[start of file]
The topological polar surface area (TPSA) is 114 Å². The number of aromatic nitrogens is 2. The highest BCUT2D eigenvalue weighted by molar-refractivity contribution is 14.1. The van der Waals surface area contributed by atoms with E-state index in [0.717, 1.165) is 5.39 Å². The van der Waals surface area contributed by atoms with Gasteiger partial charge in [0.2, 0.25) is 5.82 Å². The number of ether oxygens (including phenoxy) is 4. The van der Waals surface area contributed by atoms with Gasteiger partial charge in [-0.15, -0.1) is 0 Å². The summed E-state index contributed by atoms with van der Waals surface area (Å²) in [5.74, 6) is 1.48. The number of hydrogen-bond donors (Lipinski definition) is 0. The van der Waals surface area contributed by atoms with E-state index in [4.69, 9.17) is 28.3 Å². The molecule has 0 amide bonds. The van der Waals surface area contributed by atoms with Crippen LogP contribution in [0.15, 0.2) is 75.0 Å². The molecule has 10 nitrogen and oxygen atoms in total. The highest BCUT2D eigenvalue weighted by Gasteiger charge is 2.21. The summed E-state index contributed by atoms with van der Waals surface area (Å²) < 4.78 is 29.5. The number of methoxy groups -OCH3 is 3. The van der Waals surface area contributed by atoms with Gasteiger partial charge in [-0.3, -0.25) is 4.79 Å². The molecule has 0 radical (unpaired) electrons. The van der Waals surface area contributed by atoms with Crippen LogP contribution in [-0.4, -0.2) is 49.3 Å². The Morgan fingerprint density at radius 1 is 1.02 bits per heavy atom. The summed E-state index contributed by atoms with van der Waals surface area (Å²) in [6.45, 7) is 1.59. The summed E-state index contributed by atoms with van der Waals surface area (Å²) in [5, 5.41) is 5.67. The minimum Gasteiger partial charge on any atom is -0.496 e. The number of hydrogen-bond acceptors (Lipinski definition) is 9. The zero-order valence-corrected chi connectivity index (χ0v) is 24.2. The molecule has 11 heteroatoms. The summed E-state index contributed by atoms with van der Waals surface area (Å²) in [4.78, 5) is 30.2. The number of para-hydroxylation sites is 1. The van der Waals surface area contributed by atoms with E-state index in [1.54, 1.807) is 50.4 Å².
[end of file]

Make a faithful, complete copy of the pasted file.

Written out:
The topological polar surface area (TPSA) is 114 Å². The number of aromatic nitrogens is 2. The highest BCUT2D eigenvalue weighted by molar-refractivity contribution is 14.1. The van der Waals surface area contributed by atoms with E-state index in [0.717, 1.165) is 5.39 Å². The van der Waals surface area contributed by atoms with Gasteiger partial charge in [0.2, 0.25) is 5.82 Å². The number of ether oxygens (including phenoxy) is 4. The van der Waals surface area contributed by atoms with Gasteiger partial charge in [-0.15, -0.1) is 0 Å². The summed E-state index contributed by atoms with van der Waals surface area (Å²) in [5.74, 6) is 1.48. The number of hydrogen-bond donors (Lipinski definition) is 0. The van der Waals surface area contributed by atoms with E-state index in [4.69, 9.17) is 28.3 Å². The molecule has 0 amide bonds. The van der Waals surface area contributed by atoms with Crippen LogP contribution in [0.15, 0.2) is 75.0 Å². The molecule has 10 nitrogen and oxygen atoms in total. The highest BCUT2D eigenvalue weighted by Gasteiger charge is 2.21. The summed E-state index contributed by atoms with van der Waals surface area (Å²) < 4.78 is 29.5. The number of methoxy groups -OCH3 is 3. The van der Waals surface area contributed by atoms with Gasteiger partial charge in [-0.3, -0.25) is 4.79 Å². The molecule has 0 radical (unpaired) electrons. The van der Waals surface area contributed by atoms with Crippen LogP contribution in [-0.4, -0.2) is 49.3 Å². The Morgan fingerprint density at radius 1 is 1.02 bits per heavy atom. The summed E-state index contributed by atoms with van der Waals surface area (Å²) in [6.45, 7) is 1.59. The summed E-state index contributed by atoms with van der Waals surface area (Å²) in [5, 5.41) is 5.67. The minimum Gasteiger partial charge on any atom is -0.496 e. The number of hydrogen-bond acceptors (Lipinski definition) is 9. The zero-order valence-corrected chi connectivity index (χ0v) is 24.2. The molecule has 11 heteroatoms. The summed E-state index contributed by atoms with van der Waals surface area (Å²) in [4.78, 5) is 30.2. The number of para-hydroxylation sites is 1. The van der Waals surface area contributed by atoms with E-state index in [1.54, 1.807) is 50.4 Å².